Sunday, May 15, 2011

Reenacting History: Pictures of Historic Presidential Events Often Posed After-the-Fact





A presidential practice has occurred since Harry Truman but has rarely, if ever, been talked about: presidents pose for pictures with the media after events have already taken place. Those photos are then presented to the public as pictures of the actual event when, in fact, they have been staged. So, when pictures were released of President Obama making his historic announcement to the nation about the killing of Osama bin Laden, those pictures were from the staged event which occurred AFTER President Obama had already addressed the nation.

According to WaPo: "Those pictures of the president standing at the lectern for one of his televised speeches? Yeah, they’re a kind of a crock. For decades, little known to the public, photos of the president making a major address were reenactments. Presidents — stretching at least as far back as Harry Truman, apparently — finished their speeches and then pretended to do it again a few minutes later, so that photographers barred from the actual event could snap photos. The resulting images have often been presented as the real thing when published by countless newspapers and Web sites. Maybe not a critical deception but phony nevertheless."

So, how was this deceptive practice outed? "A well-respected Reuters photographer, Jason Reed, blew the lens cap on this everyday fraud when he blogged about the Sunday-night assignment." Logistics and the need to constantly feed the media beast created the practice in the first place: "The problem is the tension between the news media’s desire for fresh images of a major speech and the logistics of pulling that off. No administration wants an address of major importance disrupted by clicking shutters or jostling photojournalists. What’s more, some parts of the White House, such as the Oval Office, are too small to accommodate even a limited pool of photographers — once teleprompters, lights, TV cameras and production technicians are in place."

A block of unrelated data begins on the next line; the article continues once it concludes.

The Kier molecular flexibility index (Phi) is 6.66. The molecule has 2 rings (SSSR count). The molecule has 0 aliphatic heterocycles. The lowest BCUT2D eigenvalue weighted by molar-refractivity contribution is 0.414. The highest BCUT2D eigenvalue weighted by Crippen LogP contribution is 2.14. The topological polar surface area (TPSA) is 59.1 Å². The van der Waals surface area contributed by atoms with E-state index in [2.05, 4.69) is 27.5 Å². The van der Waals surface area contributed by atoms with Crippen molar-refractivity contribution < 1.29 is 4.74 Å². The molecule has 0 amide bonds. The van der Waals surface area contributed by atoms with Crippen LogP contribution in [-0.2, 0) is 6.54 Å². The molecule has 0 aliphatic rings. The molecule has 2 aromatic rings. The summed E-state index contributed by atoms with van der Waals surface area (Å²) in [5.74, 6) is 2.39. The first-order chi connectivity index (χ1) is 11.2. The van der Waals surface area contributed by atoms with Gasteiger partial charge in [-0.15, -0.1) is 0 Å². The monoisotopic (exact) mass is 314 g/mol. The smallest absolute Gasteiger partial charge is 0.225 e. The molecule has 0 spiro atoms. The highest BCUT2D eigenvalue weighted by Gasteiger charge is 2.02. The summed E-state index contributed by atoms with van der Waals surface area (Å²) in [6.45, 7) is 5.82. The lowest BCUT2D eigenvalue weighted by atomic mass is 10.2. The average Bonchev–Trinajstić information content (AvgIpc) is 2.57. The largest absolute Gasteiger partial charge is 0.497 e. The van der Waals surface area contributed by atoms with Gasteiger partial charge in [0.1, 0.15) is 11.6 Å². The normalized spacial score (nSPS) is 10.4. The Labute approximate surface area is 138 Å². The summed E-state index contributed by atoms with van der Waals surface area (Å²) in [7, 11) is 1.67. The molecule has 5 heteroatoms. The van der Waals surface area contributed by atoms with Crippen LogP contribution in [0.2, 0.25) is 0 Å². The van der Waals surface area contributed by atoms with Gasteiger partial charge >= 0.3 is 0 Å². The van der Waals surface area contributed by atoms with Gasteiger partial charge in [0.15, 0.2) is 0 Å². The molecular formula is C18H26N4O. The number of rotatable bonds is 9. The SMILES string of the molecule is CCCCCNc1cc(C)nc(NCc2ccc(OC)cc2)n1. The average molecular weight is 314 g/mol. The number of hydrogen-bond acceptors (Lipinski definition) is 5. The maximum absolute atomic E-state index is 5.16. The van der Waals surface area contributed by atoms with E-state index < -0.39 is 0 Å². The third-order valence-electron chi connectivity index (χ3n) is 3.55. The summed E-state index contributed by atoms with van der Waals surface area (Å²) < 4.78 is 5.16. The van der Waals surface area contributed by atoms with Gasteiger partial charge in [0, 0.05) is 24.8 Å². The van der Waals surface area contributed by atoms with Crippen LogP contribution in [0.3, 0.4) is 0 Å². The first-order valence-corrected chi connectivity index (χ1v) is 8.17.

The Obama White House has indicated it will stop the practice. What then, however? The public does have a desire to see still images of POTUS during historic moments. Chances are the official White House photographer will fill the void if, in fact, the White House no longer accommodates the media's desire to stage events post-event. Or, the media will have to do a better job labeling the photos indicating that they were taken after the event they are supposed to represent.

3 comments:

Anonymous said...

POTUS disrespects the President and his position in our country. Spell the damn thing out and get out of the sad speedy culture we have of abbreviating everything. My grandmother taught me this respectful piece long ago when she was teaching me how to address an envelope - spelling out the state's name rather than abbreviating. Minnesota is much better than MN. Be respectful, spell the words out.

Go Christian Ponder!

DC said...

I disagree. It doesn't disrespect anything. People who work in the White House refer to the president as POTUS.

Mr. is an abbreviation of Mister. Should we spell that out all the time?

I am also certain that the state of Minnesota does not mind having its name abbreviated...

KnightinBaldingArmor said...

POTUS is an acronym used by politicians, media, secret service, ect.... In fact, presidents use the term POTUS. Plus, I think you meant to type "POTUS is an acronym that shows disrepect for...." It's a grammar thing!

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